These numbers do not tell us much about the balls however. A steel ball bearing and a rubber 'power ball' both bounce extremely well from a hard surface, possibly to similar heights but the deformation will be quite dissimilar. In the case of Barlow balls the ball is homogeneous and moderately soft. For the Jaques it has a hard casing and a bouncy core.

Dick le Maitre [report Dec. 1986]  has measured the milling profile of a Jaques ball:-

The milled grooves in Jaques balls are sloped at ~30' to the diametral plane, so that the total subtended angle from groove side to groove side is about 60'. Average groove depth 1.1mm. Width of grooves from ~0.5mm to 1.5mm.

Thus the deformation is in the order of the depth of the milling. Clearly the deformation must involve flexing of the whole casing otherwise the milling pattern would be crushed out.   There is evidence of the collapse of the milling inasmuch as the white tracks between the milling impacts are much more closely spaced in the centre of the impact. A geometric projection of the milling on to a flat surface would show the opposite; the tracks in the milling would be widest in the centre and become narrower at the periphery. (For a more marked example see Figure 4C)

The impact marks show that there is a single impact and there is no evidence for the ball being pushed along the grass causing it to rotate. Were this the case then there would be a blurring of the pattern caused by the ball rotating against the mallet face. This is entirely consistent with the results of Stan Hall on ball-mallet impact times, and those conducted by the author. These show that the ball is in contact with the face of the mallet for approximately 1 millisecond, during which the ball travels 3-5mm. The ball motion is basically a skid.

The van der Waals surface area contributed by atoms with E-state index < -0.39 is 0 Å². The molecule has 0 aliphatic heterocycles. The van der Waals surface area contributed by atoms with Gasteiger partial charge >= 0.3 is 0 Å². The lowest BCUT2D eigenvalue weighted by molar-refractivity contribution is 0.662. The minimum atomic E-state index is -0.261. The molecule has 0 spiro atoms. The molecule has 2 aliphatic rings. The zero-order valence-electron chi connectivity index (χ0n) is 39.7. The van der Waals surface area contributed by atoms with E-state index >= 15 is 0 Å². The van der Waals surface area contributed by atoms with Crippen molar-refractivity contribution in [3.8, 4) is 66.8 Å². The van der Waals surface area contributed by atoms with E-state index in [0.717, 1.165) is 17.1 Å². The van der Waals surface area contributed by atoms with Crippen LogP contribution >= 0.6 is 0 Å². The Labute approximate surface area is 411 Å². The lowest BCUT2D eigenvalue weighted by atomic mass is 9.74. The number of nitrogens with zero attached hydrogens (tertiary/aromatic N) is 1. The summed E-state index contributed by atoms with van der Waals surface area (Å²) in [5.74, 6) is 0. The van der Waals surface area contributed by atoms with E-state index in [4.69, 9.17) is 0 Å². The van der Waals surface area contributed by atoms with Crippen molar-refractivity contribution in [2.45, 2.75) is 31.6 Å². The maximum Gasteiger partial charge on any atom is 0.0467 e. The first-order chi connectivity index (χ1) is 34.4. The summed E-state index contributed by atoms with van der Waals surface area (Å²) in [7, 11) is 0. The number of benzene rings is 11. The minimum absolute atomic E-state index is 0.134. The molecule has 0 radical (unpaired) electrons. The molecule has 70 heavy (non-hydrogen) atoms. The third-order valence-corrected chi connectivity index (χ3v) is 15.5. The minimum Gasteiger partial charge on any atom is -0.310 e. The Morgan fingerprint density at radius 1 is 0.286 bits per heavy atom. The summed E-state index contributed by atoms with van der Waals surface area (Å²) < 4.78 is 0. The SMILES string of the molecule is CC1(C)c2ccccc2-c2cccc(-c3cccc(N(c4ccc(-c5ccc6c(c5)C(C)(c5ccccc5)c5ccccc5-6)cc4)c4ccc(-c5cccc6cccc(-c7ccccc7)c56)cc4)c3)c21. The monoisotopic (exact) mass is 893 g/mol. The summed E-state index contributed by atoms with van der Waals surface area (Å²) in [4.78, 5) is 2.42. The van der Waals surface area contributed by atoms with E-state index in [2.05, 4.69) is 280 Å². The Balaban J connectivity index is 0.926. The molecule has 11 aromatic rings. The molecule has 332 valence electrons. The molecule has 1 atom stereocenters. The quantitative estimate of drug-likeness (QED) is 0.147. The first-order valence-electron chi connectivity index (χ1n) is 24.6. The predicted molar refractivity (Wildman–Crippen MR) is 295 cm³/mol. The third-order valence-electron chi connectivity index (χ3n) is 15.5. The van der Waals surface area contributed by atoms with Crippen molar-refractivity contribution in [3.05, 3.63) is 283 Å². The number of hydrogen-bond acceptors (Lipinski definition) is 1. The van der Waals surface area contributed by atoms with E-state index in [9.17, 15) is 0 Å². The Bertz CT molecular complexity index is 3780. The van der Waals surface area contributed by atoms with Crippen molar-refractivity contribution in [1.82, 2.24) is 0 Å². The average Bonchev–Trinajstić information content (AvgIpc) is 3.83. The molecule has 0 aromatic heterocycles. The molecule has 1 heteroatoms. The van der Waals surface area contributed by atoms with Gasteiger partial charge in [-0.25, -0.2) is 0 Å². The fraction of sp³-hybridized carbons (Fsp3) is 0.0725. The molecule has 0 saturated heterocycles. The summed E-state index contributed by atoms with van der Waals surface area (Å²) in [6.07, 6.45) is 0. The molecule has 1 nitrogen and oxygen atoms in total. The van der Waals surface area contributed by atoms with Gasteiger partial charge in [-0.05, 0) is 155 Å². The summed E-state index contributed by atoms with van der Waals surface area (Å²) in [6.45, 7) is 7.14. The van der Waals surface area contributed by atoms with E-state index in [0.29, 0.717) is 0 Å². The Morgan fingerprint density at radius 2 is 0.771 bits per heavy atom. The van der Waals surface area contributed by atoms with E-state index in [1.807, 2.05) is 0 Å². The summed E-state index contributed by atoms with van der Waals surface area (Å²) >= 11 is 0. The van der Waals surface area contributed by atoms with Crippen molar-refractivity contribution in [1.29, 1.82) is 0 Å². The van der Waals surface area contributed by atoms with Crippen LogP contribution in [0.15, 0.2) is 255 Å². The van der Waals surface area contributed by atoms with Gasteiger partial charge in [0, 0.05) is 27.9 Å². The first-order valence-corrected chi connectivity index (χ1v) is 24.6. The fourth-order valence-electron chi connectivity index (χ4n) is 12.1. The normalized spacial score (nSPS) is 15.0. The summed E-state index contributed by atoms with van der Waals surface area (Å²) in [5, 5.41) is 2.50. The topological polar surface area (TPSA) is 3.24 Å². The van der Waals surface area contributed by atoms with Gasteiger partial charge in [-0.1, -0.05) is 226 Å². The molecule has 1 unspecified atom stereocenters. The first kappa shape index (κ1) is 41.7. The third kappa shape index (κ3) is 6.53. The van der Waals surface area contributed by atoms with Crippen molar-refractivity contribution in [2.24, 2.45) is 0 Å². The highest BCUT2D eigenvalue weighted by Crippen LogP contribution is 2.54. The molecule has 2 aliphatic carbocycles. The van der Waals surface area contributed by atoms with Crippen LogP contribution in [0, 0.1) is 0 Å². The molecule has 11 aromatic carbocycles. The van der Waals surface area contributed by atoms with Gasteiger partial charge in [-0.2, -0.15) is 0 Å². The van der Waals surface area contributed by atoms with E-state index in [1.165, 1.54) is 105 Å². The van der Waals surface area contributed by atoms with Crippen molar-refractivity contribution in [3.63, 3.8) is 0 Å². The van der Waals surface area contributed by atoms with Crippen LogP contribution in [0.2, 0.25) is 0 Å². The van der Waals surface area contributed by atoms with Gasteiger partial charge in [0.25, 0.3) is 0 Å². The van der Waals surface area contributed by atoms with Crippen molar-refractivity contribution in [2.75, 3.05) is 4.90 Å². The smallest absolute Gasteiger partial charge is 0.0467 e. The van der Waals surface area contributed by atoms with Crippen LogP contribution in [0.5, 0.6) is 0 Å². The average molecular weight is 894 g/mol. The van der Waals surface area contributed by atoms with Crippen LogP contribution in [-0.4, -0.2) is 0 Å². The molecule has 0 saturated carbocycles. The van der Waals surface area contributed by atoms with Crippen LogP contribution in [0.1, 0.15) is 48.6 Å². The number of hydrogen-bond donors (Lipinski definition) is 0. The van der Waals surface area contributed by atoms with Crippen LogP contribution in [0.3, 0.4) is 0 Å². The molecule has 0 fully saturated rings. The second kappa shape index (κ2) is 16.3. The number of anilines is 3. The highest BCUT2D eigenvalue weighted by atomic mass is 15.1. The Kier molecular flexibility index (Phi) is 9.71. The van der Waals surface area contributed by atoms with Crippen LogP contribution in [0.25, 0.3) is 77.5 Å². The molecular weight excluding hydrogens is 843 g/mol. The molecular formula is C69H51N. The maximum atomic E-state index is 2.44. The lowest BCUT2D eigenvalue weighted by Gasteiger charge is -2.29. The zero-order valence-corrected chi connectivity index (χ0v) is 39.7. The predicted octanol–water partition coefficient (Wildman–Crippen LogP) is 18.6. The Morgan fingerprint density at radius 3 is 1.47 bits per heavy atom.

A final trivial point is that it would be unwise to have a mallet face which was less than ~22mm in diameter, firstly because of the chances of not making full contact with the ball and secondly because of the chances of cutting it with the edge of the face.

Croquet Strokes

The interest with croquet strokes is in multiple taps: Law 28. FAULTS (6th ed.) states

a. DEFINITIONS A fault is committed if, during the striking period, the striker:

7. subject to Law 28(d), maintains contact between the mallet and the striker's ball for an appreciable period when the striker's ball is not in contact with any other ball or after the striker's ball has hit another ball;

8. subject to Law 28(d), strikes the striker's ball more than once in the same stroke or allows the striker's ball to retouch the mallet

The carbon paper impact tests should show multiple impressions for multiple taps and smears for pushing and pulling. Croquet strokes were played on the Oxford lawn using the Perspex-faced mallet and new Jaques balls. A collage of the results is shown in the figure below.

croquet stroke impacts
Figure 4 Croquet strokes played with new Jaques balls.

A. Pass-roll from hoop 1 to 6, 
B. Roll from hoop 1 to 5, 
C. Hard drive,
D. Stop shot, 
E. Rush, balls 6" apart.

Clearly the roll shots require some interpretation. The hard drive, C, (such as in a four-ball break placing a pioneer on hoop 3 and joining pivot), and the stop shot, D, yield clear images without any multiple images or smearing. Figure 4C shows the flattening/compression of the milling remarked on above. The stop shot is played with the lower part of the face of the mallet hence the truncated image.